Over the years, I’ve advocated for Malaysians abroad to return home. I’d listen with disgust and anger at those who are happily settled here, yet continue to ridicule and comment about home as if they are still entitled to do so, when they’ve deliberately chosen to not lift a finger where she is concerned. Their words are empty, their commentaries void. I’ve written about the fervor these young Malaysian professionals have in talking about the country, but translating very little into actions. I’ve argued heatedly with some about this.

“I am not a heroine for choosing to return home,” I wrote the other day.

That is pride talking.


John Mayer croons,

This house is safe and warm, But I was made to chase the storm.

As a child and young girl, I used to believe that I am meant for something bigger – great, grandiose, momentous.

John Mayer too, gamely claims,

The life I need to lead, is somewhere out there, callin’ over those hills. 

The truth is, I am scared that by choosing to return home, I will never know what lies beyond those hills. I am scared that the only horizon I will know, the same one that will know me inside and out from childhood to death, is nowhere else but under the Malaysian sun… only the local landscape.

“I am not a heroine for choosing to return home,” I wrote the other day.

What is the price to pay for this decision, the losses I would need to bear?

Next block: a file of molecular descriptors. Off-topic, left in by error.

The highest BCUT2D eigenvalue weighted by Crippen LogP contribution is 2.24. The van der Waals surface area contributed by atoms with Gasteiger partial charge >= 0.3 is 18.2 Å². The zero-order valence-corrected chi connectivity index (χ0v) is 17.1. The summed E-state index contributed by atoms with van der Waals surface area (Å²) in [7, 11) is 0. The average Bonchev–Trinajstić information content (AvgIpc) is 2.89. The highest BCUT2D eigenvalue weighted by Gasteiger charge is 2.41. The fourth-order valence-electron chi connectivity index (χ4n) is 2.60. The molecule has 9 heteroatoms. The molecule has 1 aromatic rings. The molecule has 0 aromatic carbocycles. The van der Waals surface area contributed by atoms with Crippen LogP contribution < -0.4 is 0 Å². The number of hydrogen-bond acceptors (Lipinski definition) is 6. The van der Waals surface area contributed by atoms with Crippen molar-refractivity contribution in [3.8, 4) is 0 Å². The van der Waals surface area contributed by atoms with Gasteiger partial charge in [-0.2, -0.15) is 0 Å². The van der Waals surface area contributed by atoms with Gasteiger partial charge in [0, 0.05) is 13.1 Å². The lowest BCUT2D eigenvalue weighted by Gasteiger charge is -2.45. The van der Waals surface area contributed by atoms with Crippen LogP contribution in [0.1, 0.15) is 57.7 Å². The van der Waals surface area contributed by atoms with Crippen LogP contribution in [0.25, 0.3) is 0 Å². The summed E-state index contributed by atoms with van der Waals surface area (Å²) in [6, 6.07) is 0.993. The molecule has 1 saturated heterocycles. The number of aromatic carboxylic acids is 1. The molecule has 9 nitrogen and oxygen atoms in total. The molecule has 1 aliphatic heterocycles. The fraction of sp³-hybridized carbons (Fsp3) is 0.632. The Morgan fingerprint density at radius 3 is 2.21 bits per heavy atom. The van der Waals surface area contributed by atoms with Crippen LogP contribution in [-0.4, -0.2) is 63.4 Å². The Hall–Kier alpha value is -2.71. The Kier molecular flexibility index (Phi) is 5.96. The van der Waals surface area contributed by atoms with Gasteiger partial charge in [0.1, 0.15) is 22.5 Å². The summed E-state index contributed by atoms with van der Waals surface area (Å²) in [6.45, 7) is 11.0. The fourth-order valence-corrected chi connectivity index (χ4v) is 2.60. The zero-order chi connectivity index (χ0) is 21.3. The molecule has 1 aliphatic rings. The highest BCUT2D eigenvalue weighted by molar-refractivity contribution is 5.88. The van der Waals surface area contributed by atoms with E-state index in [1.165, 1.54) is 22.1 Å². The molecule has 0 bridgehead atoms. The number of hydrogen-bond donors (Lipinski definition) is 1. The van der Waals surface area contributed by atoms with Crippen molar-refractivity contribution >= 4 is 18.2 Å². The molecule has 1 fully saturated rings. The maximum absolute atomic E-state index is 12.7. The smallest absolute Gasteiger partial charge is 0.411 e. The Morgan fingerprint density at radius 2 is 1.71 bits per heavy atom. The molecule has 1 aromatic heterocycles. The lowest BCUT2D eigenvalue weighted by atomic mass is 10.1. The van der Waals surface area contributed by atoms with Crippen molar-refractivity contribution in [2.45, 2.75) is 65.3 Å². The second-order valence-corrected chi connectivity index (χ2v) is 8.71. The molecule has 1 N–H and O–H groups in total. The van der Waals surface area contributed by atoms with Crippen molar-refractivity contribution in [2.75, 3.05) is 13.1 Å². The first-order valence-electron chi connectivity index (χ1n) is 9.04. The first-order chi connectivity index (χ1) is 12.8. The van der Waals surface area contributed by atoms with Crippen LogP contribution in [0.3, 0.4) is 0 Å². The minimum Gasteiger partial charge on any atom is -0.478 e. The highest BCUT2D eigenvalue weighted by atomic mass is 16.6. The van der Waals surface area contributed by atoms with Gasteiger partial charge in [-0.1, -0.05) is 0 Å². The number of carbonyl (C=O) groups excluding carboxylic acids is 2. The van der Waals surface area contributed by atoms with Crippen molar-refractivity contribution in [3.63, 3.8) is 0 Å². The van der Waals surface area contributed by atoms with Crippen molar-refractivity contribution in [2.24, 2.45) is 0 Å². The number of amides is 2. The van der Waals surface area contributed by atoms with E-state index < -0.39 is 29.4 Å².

Sometimes fear overtakes my conscience, and my heart contracts painfully in response.

Is it so bad, to live a life that is small?


Sometimes the truth hits me square, and reality leaves me cold.


I will not be able to bike freely, like I do here;

it is not safe.

I can’t take a stroll outside in the dead of night;

it is not safe.

I will need to be on my guard at all times;

it is not safe.

It is not recommended that I live alone because I am young, single and a woman;

it is not safe.

I will eventually need to comply and adhere to norms;

it is not safe.

I will have to say goodbye to freedom in its most cathartic form;

it is not safe.


Sometimes the thought that I will no longer be able to feel the wind blowing against my face, as the wheels of my bike turn, saddens me in a way that is difficult to explain. The realization that the dead of night can no longer hug me close, as freely as it wishes to, is a loss that is hard to shoulder.